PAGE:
Mental Health Awareness Month
May is mental health awareness month. I didn’t know that until I saw all of the social media posts educating people about mental illness. After reading through dozens of Instagram and Twitter posts and articles online, however, I’ve learned a number of things that I didn’t know before. For example, did you know that 1 in 5 people in America suffer from mental illness? Or that an estimated 26% of homeless adults staying in shelters live with serious mental illness? These statistics are surprising but when you really think about them, it’s clear that mental illness affects all of us and has been surrounding us all along.
In my family - as with many African American families - the stigma of mental illness is high. I’ve heard family members dismissively refer to relatives as “crazy” or “sensitive.” The term mental illness was rarely (if ever) spoken - at least, not to my knowledge. Those who struggled with psychological disorders, like addiction or depression, were encouraged to go to church, seek prayer or just ‘get over’ their problems. Being “crazy" was something to laugh at or ignore. This was the old school way of dealing with mental illness. And this way was wrong.
Now that I’m older, my heart breaks for the people in my family who lived and died not having access to any real support or resources to help them with their illness. They’d instead been marginalized, ignored and humiliated for something that was out of their control. And the judgment must have surely agitated their situation, dissuading them from seeking help on their own (if they had the capacity to do so). It is my hope, to be a part of the movement that breaks this cycle in my family and in the world. Mental illness is not a joke. It shouldn’t be dismissed or treated like an embarrassing secret that has to be swept under a carpet somewhere. It is something that should be looked in the eye and death with. The resources that exist in order to help people who are struggling with their mental health are plentiful and becoming more and more prevalent as wellness and mental health gain attention as a societal priority.
With meditation, it is my hope to provide additional reinforcement to those who seek to make mental and emotional wellness a priority in their lives. While it’s not a replacement for professional medical help for mental illness, it is a great way to give our brains (and therefore our bodies) the rest it needs in order to relieve stress and prevent further agitation. In other words, meditation helps you to take care of your brain. Again, this is NOT to say that it is the only treatment needed. It is, however, a great resource to use in addition to whatever professional help may be needed.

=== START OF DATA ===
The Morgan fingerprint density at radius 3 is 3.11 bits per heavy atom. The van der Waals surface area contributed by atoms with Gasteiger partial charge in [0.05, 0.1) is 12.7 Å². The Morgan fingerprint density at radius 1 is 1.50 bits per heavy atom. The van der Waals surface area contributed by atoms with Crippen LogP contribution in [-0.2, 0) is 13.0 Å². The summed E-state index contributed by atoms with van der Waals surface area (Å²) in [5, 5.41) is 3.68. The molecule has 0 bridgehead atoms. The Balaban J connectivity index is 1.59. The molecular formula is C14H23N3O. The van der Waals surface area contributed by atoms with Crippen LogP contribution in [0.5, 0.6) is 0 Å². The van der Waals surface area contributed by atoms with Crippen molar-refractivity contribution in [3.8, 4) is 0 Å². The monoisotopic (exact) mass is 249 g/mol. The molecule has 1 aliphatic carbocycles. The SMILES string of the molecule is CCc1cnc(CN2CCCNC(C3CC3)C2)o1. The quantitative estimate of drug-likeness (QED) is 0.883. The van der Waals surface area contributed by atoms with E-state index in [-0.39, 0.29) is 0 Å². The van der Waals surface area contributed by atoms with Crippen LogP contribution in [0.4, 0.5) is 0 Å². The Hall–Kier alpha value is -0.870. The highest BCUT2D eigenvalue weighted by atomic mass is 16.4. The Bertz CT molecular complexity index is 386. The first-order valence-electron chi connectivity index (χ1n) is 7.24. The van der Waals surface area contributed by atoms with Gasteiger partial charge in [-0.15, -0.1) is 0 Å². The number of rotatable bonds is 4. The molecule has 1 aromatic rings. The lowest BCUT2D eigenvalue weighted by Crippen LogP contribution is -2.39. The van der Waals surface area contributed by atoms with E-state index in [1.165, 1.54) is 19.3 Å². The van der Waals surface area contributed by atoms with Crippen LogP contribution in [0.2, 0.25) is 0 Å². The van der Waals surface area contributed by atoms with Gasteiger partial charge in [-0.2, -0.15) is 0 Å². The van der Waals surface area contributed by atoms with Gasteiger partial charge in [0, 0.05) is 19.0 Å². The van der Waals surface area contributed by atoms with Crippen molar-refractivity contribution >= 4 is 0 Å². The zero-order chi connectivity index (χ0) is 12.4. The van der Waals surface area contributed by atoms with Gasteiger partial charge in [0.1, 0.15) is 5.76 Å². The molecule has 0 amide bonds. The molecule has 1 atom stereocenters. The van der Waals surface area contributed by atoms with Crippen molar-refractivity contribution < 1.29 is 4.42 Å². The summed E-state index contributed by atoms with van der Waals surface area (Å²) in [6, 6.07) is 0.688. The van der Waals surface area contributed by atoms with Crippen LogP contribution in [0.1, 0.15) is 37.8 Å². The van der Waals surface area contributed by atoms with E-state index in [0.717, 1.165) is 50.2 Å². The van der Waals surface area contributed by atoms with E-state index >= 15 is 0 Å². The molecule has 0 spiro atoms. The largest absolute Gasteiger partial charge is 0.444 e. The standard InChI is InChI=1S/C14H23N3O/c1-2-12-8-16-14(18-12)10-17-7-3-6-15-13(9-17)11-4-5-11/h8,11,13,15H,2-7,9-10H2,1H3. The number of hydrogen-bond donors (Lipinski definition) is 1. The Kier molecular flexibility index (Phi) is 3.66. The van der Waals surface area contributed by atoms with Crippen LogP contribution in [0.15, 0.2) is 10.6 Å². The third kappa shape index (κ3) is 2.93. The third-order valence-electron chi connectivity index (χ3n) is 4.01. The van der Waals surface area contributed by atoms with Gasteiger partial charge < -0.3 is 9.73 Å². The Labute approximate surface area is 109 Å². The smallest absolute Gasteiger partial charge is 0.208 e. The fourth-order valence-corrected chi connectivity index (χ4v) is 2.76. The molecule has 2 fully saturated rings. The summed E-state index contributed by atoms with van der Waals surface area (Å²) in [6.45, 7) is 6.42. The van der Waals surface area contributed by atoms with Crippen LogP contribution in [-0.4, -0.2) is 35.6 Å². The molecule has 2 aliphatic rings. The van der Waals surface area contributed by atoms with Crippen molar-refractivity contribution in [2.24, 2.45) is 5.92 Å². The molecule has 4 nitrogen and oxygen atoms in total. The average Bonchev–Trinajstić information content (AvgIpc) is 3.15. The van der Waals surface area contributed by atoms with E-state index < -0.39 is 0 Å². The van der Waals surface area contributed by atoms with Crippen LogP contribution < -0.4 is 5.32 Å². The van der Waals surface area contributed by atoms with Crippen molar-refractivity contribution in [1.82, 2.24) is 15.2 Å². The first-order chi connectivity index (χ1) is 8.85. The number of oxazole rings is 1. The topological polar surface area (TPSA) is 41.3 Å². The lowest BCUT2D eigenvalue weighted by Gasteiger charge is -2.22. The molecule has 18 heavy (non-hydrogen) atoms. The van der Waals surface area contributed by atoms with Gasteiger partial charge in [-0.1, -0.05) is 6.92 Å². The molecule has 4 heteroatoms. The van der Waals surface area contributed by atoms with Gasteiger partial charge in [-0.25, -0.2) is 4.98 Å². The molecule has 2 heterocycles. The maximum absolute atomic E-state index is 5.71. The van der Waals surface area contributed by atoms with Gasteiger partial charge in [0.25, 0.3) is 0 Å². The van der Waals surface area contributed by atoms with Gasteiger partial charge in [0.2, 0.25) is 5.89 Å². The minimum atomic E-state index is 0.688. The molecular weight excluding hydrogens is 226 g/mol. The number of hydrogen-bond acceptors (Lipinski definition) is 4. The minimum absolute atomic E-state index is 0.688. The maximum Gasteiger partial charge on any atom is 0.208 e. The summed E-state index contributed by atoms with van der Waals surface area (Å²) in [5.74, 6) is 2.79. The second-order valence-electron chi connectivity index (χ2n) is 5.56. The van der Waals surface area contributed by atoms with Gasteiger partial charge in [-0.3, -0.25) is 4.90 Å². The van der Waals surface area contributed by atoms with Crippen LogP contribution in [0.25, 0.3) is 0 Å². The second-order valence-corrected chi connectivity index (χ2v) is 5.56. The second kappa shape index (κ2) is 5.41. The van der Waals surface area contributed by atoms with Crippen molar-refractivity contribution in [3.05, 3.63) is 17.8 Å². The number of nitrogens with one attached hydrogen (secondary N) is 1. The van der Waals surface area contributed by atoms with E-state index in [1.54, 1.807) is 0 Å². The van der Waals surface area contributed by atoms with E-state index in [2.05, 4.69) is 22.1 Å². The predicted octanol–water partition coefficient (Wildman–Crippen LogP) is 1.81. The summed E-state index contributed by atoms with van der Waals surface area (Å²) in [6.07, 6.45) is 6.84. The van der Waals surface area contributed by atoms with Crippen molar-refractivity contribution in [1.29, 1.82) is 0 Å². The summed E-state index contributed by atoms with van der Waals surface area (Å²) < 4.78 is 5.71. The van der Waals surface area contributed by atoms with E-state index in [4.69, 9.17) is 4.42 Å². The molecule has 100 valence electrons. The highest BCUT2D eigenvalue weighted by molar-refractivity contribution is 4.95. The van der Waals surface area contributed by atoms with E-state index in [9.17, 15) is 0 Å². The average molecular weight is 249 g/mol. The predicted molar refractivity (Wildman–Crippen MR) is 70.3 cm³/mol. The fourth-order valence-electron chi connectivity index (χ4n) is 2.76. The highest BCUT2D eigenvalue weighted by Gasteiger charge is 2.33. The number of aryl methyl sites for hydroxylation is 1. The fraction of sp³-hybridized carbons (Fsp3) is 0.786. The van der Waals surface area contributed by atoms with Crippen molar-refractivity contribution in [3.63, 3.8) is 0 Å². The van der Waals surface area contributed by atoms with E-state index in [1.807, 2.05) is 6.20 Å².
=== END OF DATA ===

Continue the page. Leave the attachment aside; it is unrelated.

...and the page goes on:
Inner Peace, to some, may seem like a nebulous concept. A person might wonder what it really means. To me, it’s about finding peace within ourselves and therefore with every situation we find ourselves in. Being able to quiet the mind and observe the universe from a distance but with empathy and optimism. I’ve struggled a lot with finding peace within myself but meditation has really changed me and my outlook on life. It’s a lifelong learning process but one that is worth the effort.
This month, the month that we celebrate Black Women’s Day of Meditation, it is my hope that our collective efforts to find peace within will lead to world peace. Yes, I have high hopes but that’s because I know that all major changes on this planet start from within. The body of a fetus grows from the inside out. Plants grow from the inside out. Buildings can’t be built from the top down. The foundation must be set first and, from there, the structure is built - up and outward. With this in mind, I hope that we can all look into ways that meditation will help us on our journey to world peace. Because if we’re not at peace with ourselves, we cannot receive the blessing of finding peace with our neighbors.
So let’s take care of our mental health, find our inner peace and come together on May 11th to heal the world through collective meditation and consciousness.